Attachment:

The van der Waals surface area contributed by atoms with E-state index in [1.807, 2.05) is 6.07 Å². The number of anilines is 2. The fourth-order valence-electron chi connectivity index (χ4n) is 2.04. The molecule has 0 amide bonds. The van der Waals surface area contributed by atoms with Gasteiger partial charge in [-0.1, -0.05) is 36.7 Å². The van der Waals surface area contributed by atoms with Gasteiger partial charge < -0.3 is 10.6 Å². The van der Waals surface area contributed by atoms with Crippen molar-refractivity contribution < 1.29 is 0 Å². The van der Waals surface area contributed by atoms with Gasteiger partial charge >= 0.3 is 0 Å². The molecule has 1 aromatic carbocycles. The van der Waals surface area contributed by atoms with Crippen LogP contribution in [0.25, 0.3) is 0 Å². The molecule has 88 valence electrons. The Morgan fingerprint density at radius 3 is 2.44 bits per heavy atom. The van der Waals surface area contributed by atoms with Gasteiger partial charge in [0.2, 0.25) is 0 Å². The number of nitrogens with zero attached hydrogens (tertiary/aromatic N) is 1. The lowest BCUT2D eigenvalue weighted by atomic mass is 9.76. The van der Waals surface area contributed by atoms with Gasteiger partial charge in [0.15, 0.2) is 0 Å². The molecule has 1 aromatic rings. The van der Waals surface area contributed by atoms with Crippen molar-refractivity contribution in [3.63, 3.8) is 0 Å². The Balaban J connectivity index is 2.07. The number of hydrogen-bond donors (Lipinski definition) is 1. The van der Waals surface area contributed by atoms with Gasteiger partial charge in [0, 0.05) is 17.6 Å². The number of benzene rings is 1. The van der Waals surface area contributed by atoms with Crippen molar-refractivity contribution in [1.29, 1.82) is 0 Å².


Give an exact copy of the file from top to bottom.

The van der Waals surface area contributed by atoms with E-state index in [1.807, 2.05) is 6.07 Å². The number of anilines is 2. The fourth-order valence-electron chi connectivity index (χ4n) is 2.04. The molecule has 0 amide bonds. The van der Waals surface area contributed by atoms with Gasteiger partial charge in [-0.1, -0.05) is 36.7 Å². The van der Waals surface area contributed by atoms with Gasteiger partial charge < -0.3 is 10.6 Å². The van der Waals surface area contributed by atoms with Crippen molar-refractivity contribution < 1.29 is 0 Å². The van der Waals surface area contributed by atoms with Gasteiger partial charge >= 0.3 is 0 Å². The molecule has 1 aromatic carbocycles. The van der Waals surface area contributed by atoms with Crippen LogP contribution in [0.25, 0.3) is 0 Å². The molecule has 88 valence electrons. The Morgan fingerprint density at radius 3 is 2.44 bits per heavy atom. The van der Waals surface area contributed by atoms with Gasteiger partial charge in [0.2, 0.25) is 0 Å². The number of nitrogens with zero attached hydrogens (tertiary/aromatic N) is 1. The lowest BCUT2D eigenvalue weighted by atomic mass is 9.76. The van der Waals surface area contributed by atoms with Gasteiger partial charge in [0.15, 0.2) is 0 Å². The molecule has 1 aromatic rings. The van der Waals surface area contributed by atoms with Crippen molar-refractivity contribution in [3.63, 3.8) is 0 Å². The Balaban J connectivity index is 2.07. The number of hydrogen-bond donors (Lipinski definition) is 1. The van der Waals surface area contributed by atoms with Gasteiger partial charge in [0, 0.05) is 17.6 Å². The number of benzene rings is 1. The van der Waals surface area contributed by atoms with Crippen molar-refractivity contribution in [1.29, 1.82) is 0 Å².